TOM LEHMAN: I think nervous is nervous, but there's some tournaments where you don't just play with the fear of -- yesterday I played very well, I shot a 75. There's very few times I can ever remember going out and playing well and shooting five over. A U.S. Open can do that to you. You can shoot a bad score -- that's why it's important to make birdies. The one thing about the statistic sheet that I notice, it's obvious, but I made six birdies the first round and five birdies the third round. And the second I made zero. It shows you if you want to shoot a score, you have to make some birdies, and you can't go around any U.S. Open course just two putting all day, because you can't hit all the greens. You've got to make birdies somewhere.
Q. What would happen on the PGA TOUR, if Tour officials set up a course like an Open course every week?
TOM LEHMAN: You think slow play would have been a problem all through the years, it would have been a joke if we played these conditions all the time. I don't think the players would really object too much if the rough was real high and the greens were firm and fast, but the pace of play would be obscene.
Q. How do you avoid getting caught up in what you call the hysteria of the U.S. Open?
TOM LEHMAN: Oh, I think part of it just maturity. I think part of it is realizing that all you can do is your best. You go out and you play and your swing and you chase it. As long as you focus in on every shot and give your best, you can accept the results. And so hysteria kind of gets you thinking into the future, thinking about winning or thinking about what if I miss the cut or what if I hit it in the rough or what if I do this, what if I do that, that kind of thing leads to poor play.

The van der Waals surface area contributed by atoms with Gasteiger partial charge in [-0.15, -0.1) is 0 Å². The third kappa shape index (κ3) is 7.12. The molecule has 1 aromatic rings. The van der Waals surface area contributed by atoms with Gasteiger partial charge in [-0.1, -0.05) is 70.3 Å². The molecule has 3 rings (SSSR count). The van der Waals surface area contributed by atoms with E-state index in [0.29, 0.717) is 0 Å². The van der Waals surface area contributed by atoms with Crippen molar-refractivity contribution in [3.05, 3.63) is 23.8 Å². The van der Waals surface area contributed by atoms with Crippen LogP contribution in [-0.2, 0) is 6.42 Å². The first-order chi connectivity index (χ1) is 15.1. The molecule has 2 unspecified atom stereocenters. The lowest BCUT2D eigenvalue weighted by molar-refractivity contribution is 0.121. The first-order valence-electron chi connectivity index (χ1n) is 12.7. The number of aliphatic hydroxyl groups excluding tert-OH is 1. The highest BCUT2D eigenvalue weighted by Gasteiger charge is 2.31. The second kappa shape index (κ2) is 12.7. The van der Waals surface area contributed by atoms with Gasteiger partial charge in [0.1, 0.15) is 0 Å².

Q. Everyone knows that a U.S. Open is going to be tough, the course is going to be set up to where it's really difficult. Do you think sometimes people get psyched out coming into the tournament knowing that -- knowing that the conditions will be rough?
TOM LEHMAN: I think so, because it's like a fight. You know you're in for a big fight, and if you don't feel like you're up to four days of just busting your buns and never giving up, it can deflate you before you even start. So, I think you have to come in knowing that it's going to be tough, knowing that it's going to be difficult, it's going to test you emotionally, it's going to test your nerves, it's going to test how much stamina and perseverance you have.
Q. The fact that the course changes every year, is it a little easier to put the past behind you because you're in a new setting and have different, new holes?
TOM LEHMAN: You know, the past is not really something that haunts me, so I don't think that's really too big a deal.
LES UNGER: Good luck tomorrow, Tom.